WASHINGTON – Today, incoming Homeland Security and Governmental Affairs Committee (HSGAC) Chairman Tom Carper (D-Del.) and Ranking Member Tom Coburn (R-Okla.) with their Committee colleagues sent a bipartisan letter urging President Obama to quickly nominate candidates to fill vacant Inspector General positions at six major federal agencies, including the Department of Homeland Security.
“The value of the Inspectors General goes beyond dollars; these offices also help reveal and prosecute wrongdoing, and promote the integrity of government. They provide invaluable support to Congressional budgeting and oversight work. Inspectors General are an essential component of government oversight,” the Senators wrote. “Inspectors General occupy a unique role – tasked with ‘speaking truth to power’ and with dual reporting obligations to their agency head and to Congress. A sustained absence of permanent leadership is not healthy for any office – particularly one entrusted with as important and challenging a mission as an Office of Inspector General.”
Senators Carper and Coburn expect the Administration to continue its commitment to limiting vacancies at important positions throughout the federal government by quickly nominating qualified and experienced individuals to fill the Inspectors General vacancies. The Senate also has an important responsibility to consider the Administration’s nominees for these critical jobs in the Executive branch in a thorough, but timely manner.
Other HSGAC Committee Senators joined Sens. Carper and Coburn on the letter, which included: Kelly Ayotte (R-N.H.), Tammy Baldwin (D-Wis.), Mark Begich (D-Alaska), Mike Enzi (R-Wyo.), Heidi Heitkamp (D-N.D.), Ron Johnson (R-Wis.), Mary Landrieu (D-La.), Carl Levin (D-Mich.), John McCain (R-Ariz.), Claire McCaskill ( D-Mo.), Rand Paul (R-Ky.), Rob Portman (R-Ohio), Mark Pryor (D-Ark.), Jon Tester (D-Mont.).
A full copy of the letter follows:
Dear Mr. President,
We write to urge you to act swiftly to fill vacant Inspector General positions at some of the nation’s key agencies.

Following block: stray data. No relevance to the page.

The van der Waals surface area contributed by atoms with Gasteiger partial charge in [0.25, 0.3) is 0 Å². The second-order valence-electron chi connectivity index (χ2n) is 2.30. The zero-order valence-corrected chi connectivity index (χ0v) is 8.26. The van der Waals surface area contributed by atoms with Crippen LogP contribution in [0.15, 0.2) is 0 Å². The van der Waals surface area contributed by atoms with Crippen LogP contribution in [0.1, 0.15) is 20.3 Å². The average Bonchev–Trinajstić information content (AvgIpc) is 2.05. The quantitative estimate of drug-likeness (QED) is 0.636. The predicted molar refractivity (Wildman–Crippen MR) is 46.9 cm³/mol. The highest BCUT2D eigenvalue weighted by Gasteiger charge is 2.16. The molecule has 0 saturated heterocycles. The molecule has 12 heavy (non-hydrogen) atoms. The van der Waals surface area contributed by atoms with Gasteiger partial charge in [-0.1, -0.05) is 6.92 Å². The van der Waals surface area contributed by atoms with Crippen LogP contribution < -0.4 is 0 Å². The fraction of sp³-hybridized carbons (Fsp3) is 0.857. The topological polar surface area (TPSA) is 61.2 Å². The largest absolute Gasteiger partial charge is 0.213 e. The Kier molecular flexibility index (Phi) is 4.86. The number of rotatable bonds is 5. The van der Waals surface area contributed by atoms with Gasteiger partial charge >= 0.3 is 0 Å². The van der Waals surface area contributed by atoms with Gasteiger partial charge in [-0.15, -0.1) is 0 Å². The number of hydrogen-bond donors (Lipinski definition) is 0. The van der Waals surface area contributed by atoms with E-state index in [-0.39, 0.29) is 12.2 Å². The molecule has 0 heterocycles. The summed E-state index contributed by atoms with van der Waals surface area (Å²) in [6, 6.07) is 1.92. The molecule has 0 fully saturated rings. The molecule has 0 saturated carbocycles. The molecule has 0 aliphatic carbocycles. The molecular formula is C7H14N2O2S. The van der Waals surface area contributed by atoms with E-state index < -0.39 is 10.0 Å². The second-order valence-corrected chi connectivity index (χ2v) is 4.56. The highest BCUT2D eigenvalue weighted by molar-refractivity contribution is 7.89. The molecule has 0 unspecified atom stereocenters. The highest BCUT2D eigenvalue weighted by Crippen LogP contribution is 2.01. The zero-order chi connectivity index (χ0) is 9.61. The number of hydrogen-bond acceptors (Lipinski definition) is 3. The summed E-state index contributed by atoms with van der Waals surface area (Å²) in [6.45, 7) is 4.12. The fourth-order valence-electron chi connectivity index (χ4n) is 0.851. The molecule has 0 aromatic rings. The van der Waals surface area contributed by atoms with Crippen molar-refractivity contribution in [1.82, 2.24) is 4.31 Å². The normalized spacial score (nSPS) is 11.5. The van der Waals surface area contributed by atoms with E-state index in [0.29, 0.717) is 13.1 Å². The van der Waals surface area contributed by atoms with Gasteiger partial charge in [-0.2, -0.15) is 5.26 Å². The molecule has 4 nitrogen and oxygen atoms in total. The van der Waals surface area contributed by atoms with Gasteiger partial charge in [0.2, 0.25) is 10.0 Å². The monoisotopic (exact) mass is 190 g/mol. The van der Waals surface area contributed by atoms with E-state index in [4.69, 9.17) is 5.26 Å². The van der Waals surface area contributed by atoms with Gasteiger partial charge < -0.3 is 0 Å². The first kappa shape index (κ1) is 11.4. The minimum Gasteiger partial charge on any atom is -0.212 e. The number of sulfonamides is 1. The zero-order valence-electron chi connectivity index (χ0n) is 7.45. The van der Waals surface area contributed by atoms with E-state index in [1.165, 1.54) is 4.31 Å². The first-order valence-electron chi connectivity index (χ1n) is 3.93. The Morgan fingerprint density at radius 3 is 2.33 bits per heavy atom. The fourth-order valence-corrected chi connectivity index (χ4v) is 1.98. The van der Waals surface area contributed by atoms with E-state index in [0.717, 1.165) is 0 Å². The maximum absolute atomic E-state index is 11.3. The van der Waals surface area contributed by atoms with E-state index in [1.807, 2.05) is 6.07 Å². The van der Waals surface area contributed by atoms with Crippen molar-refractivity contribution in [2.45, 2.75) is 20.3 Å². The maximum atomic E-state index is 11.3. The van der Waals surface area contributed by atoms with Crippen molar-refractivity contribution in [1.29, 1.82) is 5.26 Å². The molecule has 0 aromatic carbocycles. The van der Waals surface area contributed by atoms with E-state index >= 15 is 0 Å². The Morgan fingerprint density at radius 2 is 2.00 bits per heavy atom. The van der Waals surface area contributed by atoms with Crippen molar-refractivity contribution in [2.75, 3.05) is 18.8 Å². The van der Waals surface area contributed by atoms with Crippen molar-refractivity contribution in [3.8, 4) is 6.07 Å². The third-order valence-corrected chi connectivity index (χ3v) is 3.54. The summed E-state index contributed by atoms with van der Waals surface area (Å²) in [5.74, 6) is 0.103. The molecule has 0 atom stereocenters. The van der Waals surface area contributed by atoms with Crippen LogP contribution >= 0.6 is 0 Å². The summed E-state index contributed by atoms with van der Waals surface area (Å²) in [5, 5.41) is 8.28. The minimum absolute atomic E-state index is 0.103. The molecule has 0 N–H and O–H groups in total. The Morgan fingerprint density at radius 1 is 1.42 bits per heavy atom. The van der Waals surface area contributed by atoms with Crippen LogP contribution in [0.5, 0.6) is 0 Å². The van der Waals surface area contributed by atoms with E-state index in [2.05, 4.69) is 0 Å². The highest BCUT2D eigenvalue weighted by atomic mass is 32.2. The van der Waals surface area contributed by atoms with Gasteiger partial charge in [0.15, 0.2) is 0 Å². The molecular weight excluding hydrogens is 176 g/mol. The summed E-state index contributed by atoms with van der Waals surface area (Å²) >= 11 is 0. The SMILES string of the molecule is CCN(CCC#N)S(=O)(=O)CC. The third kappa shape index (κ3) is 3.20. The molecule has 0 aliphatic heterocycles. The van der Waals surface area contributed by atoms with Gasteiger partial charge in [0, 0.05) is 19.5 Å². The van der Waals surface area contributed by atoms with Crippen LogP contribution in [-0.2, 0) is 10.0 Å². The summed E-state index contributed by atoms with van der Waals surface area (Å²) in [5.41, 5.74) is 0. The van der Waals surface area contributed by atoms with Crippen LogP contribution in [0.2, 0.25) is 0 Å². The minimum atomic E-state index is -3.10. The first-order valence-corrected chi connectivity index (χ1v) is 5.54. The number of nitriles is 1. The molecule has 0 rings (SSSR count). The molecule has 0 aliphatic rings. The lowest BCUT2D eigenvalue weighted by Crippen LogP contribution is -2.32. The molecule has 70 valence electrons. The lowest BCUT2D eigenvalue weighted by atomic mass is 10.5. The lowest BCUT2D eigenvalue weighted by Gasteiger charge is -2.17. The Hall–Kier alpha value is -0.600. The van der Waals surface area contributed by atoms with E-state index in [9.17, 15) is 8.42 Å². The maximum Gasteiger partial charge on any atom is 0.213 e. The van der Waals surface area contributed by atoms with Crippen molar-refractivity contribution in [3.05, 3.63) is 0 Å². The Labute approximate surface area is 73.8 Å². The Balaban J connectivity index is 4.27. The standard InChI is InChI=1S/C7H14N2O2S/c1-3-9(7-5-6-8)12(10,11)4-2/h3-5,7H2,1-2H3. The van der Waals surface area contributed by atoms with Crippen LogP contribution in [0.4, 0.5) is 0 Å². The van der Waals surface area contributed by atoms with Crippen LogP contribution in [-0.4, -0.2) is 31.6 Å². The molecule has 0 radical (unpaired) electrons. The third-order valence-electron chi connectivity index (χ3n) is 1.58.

As you know, Congress established the Inspector General positions in 1978 as powerful and independent offices to promote the economy, efficiency, and effectiveness of federal departments and agencies. The investigations and reports of these Inspectors General help the government save money, promote transparency and combat wrongdoing.
Every year, Inspectors General identify billions of dollars in potential savings, including savings from improved management practices and fines and repayments resulting from investigations. The value of the Inspectors General goes beyond dollars; these offices also help reveal and prosecute wrongdoing, and promote the integrity of government. They provide invaluable support to Congressional budgeting and oversight work. Inspectors General are an essential component of government oversight.
According to the Council on Inspectors General on Integrity and Efficiency (CIGIE), there are currently six vacant presidentially appointed Inspector General positions across the government. Five of these are at large Cabinet-level agencies – the Departments of Defense, Homeland Security, Interior, Labor, and State. The sixth vacancy is at the Agency for International Development.
The vacancy at the DHS Office of Inspector General is extremely troubling, given that the agency faces many management and budget challenges, and the IG’s office itself faces allegations of misconduct. We are also particularly concerned about the office of Inspector General at the State Department, which has lacked a permanent leader since January 2008.
We recognize that acting Inspectors General and career staff carry on the work of their offices during a vacancy, often ably so. Nevertheless, a sustained absence of permanent leadership is not healthy for any office – particularly one entrusted with as important and challenging a mission as an Office of Inspector General. Inspectors General occupy a unique role – tasked with “speaking truth to power” and with dual reporting obligations to their agency head and to Congress. Those unique pressures may be especially challenging for an acting Inspector General, serving without the endorsement of Presidential selection and Senate confirmation.
Accordingly, we urge you to quickly appoint qualified, experienced individuals to fill these vacancies. In turn, we commit to working with our colleagues to act promptly on the nominations.